This is important, not only because it allows Zoey to communicate with her dad, but because it establishes a rule. That rule being that when a character is performing a “heart song” they are free from any and all barriers, emotionally and physically.
So, why is this all important? And what does it have to do with “Fight Song” being the best performance?
Well, let’s take a look.
During episode 9 titled “Zoey’s Extraordinary Silence,” Zoey learns that Howie, her father’s caretaker, is having a hard time connecting to his daughter, Abigail, who is in college. Determined to help Howie reconnect with Abigail, she accompanies him to Abigail’s college where she meets her. Upon meeting, we learn that Abigail is pursing a coding career like Zoey and we also learn that she is deaf.
While Abigail is deaf, she doesn’t let her disability stop her from living her life and chasing her dreams. In fact, she plans to go to Kenya to help advance her career and teach children there how to code. The trip to Kenya is the source of Howie and Abigail’s conflict. See, Howie doesn’t think Abigail should go to Kenya because he’s worried about her.
What transpires out of this conflict is a “heart song” performed by Abigail. She of course sings “Fight Song” by Rachel Platten; however this performance is different than all the rest because Abigail (and the rest of the performers) use ASL to perform. While the instrumental song plays, no lyrics are sung and instead they are signed.
Check out the performance:
This is an emotional scene and a truly groundbreaking performance but what makes it the best is that the writers chose to have Abigail sign instead of vocally singing it.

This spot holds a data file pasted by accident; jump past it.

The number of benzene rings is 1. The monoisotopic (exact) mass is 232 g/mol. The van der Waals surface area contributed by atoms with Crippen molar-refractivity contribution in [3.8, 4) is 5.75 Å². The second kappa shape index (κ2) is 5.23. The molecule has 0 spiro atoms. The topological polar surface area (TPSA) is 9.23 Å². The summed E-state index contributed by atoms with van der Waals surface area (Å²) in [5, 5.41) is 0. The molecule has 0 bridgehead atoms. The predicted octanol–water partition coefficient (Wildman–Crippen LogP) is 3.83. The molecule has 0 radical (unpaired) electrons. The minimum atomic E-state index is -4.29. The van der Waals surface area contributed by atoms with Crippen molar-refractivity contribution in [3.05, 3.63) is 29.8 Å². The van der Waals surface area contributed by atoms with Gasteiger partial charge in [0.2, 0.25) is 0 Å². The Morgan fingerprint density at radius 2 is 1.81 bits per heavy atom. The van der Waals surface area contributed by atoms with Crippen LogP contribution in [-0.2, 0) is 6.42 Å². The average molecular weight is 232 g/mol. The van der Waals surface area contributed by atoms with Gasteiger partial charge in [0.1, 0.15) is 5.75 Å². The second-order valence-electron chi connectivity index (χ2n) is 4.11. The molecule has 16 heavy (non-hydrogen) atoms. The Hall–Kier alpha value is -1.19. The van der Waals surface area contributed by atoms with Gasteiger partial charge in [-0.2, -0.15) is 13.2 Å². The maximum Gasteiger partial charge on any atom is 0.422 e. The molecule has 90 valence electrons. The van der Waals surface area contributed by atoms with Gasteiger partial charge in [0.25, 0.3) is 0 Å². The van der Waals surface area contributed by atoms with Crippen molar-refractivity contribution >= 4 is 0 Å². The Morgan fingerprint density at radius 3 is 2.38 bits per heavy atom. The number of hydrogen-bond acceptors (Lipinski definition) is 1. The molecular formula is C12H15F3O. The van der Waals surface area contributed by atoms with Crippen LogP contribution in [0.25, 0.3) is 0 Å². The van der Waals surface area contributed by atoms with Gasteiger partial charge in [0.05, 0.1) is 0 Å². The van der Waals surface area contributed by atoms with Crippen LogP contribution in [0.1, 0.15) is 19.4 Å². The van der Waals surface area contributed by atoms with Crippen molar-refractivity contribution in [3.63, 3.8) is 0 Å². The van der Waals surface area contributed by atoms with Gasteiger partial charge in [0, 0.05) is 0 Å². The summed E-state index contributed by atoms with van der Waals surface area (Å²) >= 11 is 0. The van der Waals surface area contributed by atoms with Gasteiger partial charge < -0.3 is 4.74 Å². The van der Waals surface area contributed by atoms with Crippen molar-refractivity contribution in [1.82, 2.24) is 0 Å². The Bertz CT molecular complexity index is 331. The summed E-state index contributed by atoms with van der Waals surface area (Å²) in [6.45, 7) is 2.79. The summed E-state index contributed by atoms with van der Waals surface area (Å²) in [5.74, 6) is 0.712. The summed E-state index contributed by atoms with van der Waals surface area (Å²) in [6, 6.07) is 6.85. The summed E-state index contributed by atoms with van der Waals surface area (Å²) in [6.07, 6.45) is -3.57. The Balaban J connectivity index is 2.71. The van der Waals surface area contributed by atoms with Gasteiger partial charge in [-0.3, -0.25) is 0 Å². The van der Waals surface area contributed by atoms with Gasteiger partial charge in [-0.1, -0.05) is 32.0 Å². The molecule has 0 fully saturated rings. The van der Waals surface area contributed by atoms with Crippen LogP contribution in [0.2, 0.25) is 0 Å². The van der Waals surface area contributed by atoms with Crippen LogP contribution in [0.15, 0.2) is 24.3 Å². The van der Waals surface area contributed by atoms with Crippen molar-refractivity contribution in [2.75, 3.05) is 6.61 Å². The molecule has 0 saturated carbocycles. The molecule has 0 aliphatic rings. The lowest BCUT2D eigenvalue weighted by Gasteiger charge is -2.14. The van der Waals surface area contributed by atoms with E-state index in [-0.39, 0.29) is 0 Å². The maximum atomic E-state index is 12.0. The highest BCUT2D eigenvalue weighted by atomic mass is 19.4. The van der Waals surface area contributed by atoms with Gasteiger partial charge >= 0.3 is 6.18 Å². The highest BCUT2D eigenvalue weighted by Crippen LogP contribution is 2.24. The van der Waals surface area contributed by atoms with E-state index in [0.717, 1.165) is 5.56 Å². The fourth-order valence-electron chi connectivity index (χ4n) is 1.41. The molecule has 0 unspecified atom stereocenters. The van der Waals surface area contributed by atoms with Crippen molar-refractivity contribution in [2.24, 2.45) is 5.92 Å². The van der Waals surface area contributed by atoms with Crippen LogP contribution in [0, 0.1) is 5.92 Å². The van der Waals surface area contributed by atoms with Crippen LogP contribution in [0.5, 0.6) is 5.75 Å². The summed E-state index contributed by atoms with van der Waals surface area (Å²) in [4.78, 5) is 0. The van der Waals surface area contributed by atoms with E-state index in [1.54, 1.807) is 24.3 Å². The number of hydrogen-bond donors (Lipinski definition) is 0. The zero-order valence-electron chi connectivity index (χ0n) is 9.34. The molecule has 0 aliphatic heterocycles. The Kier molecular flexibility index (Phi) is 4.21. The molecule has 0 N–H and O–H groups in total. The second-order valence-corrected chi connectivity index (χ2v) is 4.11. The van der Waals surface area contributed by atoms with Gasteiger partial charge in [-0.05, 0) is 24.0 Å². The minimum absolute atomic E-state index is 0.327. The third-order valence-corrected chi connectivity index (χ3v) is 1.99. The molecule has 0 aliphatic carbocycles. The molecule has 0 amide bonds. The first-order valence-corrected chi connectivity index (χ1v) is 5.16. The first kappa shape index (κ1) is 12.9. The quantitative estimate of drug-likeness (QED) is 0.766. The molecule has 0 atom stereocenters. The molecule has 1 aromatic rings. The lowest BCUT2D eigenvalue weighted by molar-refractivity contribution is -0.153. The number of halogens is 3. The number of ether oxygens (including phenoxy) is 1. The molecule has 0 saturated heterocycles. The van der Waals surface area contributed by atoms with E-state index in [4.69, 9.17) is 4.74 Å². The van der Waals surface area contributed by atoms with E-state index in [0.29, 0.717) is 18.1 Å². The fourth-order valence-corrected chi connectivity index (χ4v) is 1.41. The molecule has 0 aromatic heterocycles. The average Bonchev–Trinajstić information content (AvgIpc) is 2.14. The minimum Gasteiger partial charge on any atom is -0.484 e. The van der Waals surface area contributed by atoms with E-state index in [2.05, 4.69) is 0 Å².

This is important because it proves that Abigail doesn’t see her deafness as a disability. She doesn’t think her deafness makes her less of a person or that its hindering her ability to live her life. Instead, she embraces it. This is who she is and she’s proud of that.
Remember, the “heart songs” allow people to be their best versions of themselves as proven by the fact that Mitch is allowed to be pre-PSP Mitch when he’s singing. Therefore, Abigail choosing to sign instead of vocally sing means that she is already her best self.
It might seem like a small choice but its an important one. The essence of the “Fight Song” performance is showcasing that deafness is not a disability. That hearing-people don’t need to pity the hearing impaired or treat them as less than whole. They are whole. They are perfect. And they are capable of anything, including accepting themselves.
It’s a beautiful moment and one that I think also aims at showing hearing impaired viewers that they aren’t broken.
Not to mention its a kick ass performance!
Truly though, its the emotional depth and inclusion that makes “Fight Song” the best performance of Zoey’s Extraordinary Playlist.
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You can watch the first season of Zoey’s Extraordinary Playlist on Hulu.
What did you think of Zoey’s Extraordinary Playlist? What was your favorite performance? Do you agree with my analysis of “Fight Song?” Let me know in the comments or by tweeting me @3RsBlog.
Featured Image Source: Hulu